Similar to the eponymous character in the classic children’s tale by Shel Silverstein, trees are lavish with their gifts, cleaning the air humans breathe and decelerating the effects of global warming by absorbing nearly a quarter of all human-caused carbon dioxide (CO2) emissions. But this generosity probably cannot last forever in the face of relentless fossil fuel consumption and deforestation.
Researchers have long speculated whether plants and trees could touch a breaking point and no longer sufficiently absorb CO2.
An international team guided by researchers at Stanford University and the Autonomous University of Barcelona finds reason to hope trees will continue to take up CO2 at substantial rates through at least the end of the century. However, the research reported in the August 12th issue of Nature Climate Change warns that trees can only absorb a fraction of CO2 in the air and their ability to do so after 2100 is uncertain.
Keeping fossil fuels in the ground is the best way to limit further warming. But stopping deforestation and preserving forests so they can grow more is our next-best solution.
César Terrer, Study Lead Author and Postdoctoral Scholar in Earth System Science, School of Earth, Energy, and Environmental Sciences, Stanford University
Weighing carbon dioxide
CO2—the leading greenhouse gas warming the earth—is food for plants and trees. Along with nutrients like phosphorus and nitrogen, it helps trees grow and blossom. But as CO2 concentrations increase, trees will need additional phosphorus and nitrogen to balance their nourishment. The question of how much more CO2 trees can absorb, given the limits of these other nutrients, is a critical ambiguity in predicting global warming.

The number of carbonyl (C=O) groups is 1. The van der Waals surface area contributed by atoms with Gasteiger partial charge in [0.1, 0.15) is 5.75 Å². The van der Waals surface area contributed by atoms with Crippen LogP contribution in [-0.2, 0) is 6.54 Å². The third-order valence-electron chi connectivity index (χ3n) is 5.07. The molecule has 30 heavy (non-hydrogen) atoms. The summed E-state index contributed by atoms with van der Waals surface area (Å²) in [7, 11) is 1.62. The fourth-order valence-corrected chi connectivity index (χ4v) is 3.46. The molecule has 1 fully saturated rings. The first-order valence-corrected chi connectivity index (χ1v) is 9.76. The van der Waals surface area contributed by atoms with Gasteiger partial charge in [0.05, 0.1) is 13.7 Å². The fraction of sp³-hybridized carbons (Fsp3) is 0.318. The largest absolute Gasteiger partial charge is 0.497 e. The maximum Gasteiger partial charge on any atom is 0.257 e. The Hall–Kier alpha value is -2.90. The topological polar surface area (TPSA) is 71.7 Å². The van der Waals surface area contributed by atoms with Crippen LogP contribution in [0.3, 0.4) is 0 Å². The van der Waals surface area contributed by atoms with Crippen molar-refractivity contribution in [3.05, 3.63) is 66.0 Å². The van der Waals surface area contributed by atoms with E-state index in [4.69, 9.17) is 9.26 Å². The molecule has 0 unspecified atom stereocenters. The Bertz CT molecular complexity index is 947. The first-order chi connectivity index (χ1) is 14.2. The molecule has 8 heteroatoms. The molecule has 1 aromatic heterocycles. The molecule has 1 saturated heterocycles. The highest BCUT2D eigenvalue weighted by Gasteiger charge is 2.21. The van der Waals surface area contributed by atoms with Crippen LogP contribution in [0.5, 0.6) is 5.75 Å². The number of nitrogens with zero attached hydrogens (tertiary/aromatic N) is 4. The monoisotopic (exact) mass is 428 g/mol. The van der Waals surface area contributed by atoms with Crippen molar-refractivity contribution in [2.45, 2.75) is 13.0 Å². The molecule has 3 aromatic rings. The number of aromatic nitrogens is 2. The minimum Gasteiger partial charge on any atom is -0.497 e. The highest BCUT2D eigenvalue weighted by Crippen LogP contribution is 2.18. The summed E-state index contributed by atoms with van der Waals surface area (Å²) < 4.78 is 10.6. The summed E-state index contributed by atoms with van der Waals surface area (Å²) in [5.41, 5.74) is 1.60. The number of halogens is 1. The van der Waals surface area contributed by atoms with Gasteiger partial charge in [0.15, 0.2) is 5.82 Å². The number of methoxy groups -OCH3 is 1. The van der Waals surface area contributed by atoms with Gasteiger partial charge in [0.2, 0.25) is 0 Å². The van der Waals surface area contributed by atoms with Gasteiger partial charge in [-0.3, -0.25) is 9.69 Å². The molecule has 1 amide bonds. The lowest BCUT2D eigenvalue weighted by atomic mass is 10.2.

Planting or restoring trees is like putting money in the bank. Extra growth from carbon dioxide is the interest we gain on our balance. We need to know how high the interest rate will be on our carbon investment.
Rob Jackson, Study Co-Author and the Michelle and Kevin Douglas Provostial Professor in Earth System Science, Stanford University
A number of independent experiments, such as fumigating forests with raised levels of CO2 and cultivating plants in gas-filled chambers, have provided crucial data but no conclusive answer internationally. To more precisely predict the capacity of plants and trees to sequester CO2 in the future, the scientists synthesized data from all raised CO2 experiments carried out thus far—in grassland, cropland, shrubland, and forest systems—including ones the scientists directed.
Using machine-learning, statistical approaches, models and satellite data, they quantified how much climate factors and soil nutrients restrict the ability of trees and plants to absorb additional CO2. Based on universal datasets of soil nutrients, they also charted the potential of CO2 to increase the size and amount of plants in the future, when atmospheric concentrations of the gas could double.
Their results indicate that CO2 levels estimated by the end of the century should boost plant biomass by 12%, allowing trees and plants to store more CO2—an amount equal to six years of present-day fossil fuel emissions.
The study emphasizes vital partnerships trees forge with soil microbes and fungi to help them take up the additional phosphorus and nitrogen they need to balance their extra CO2 intake. It also highlights the important role of tropical forests, such as those in the Congo, Amazon, and Indonesia, as regions with the maximum potential to store extra carbon.
“We have already witnessed indiscriminate logging in pristine tropical forests, which are the largest reservoirs of biomass in the planet,” said Terrer, who also has a secondary affiliation with the Institut de Ciència i Tecnologia Ambientals, Universitat Autònoma de Barcelona. “We stand to lose a tremendously important tool to limit global warming.”